Over the past two years, it has been suggested that a significant number of concerns about the reasonableness of sharing personal data could be introduced by implementing a market exchange in personal information whereby the "value" of such data would be established through arms-length transactions between data collectors and aggregators and data subjects where prices "float" in response to market supply and demand. Just this past month, Hewlett Packard published a paper suggesting an interest in a variant of this strategy. The establishment of a functioning market exchange addresses concerns from various quarters.

First, it addresses the question of informed consent in the transfer of information. By establishing a range of monetary values for information, the exchange is no longer a function of hit-or-miss barter but is indicative of the commoditized value each party to a potential transaction places on their asset for trade. Just as simply as the "click accept" option that can be exerted without any consideration, a market exchange transaction incorporates each individual's inherent valuation methodology and reduces their decision to one of exchange for measurable value.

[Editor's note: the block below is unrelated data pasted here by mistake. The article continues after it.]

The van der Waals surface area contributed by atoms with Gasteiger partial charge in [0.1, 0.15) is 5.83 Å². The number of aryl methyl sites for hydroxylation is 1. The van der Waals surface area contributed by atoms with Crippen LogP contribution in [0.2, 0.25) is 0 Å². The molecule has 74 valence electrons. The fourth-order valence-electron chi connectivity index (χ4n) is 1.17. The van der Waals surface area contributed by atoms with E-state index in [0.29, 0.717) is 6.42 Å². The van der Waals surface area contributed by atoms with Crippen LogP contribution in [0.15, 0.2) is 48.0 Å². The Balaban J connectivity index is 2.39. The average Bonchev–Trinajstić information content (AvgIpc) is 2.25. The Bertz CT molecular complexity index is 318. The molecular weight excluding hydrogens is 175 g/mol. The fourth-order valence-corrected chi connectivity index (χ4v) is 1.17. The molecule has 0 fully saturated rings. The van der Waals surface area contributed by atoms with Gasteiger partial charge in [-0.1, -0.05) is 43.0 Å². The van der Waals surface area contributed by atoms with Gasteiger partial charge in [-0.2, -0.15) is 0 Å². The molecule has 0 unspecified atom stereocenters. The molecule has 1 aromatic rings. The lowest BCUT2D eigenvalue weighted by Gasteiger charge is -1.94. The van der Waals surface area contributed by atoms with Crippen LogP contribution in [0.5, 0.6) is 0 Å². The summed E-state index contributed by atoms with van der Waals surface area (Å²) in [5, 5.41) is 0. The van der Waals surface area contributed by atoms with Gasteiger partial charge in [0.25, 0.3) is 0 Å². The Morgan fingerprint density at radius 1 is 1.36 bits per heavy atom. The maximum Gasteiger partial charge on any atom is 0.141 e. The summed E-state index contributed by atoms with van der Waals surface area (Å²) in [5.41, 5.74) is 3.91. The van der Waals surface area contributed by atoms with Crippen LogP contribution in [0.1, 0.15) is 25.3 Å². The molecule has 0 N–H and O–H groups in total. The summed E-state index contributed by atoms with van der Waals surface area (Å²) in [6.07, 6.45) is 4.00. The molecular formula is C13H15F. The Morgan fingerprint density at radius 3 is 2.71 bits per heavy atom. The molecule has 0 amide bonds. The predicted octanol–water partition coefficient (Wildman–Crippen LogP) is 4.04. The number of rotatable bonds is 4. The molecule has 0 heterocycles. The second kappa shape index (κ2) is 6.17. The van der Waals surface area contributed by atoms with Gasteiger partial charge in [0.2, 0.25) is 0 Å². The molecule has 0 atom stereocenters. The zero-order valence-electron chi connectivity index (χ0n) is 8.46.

Second, implementation of an exchange mandated under "right of publicity" legal theory (Third Restatement of Unfair Competition (1995) §46) would theoretically lead to an equilibrium in pricing of personal information that would provide both data purchasers and sellers a more efficient, and therefore less arbitrary and costly, platform for making information-sharing decisions and using such information. Just as the web is increasingly serving as a platform for subscription, differentiated and audience-specific channels and content to provide services behind a pay-wall because of increased efficiency, it is reasonable to expect that it could provide the same benefits to exchanging information for value. Use of such tools could provide both advertisers and their customers with a better understanding of the value of information disclosed.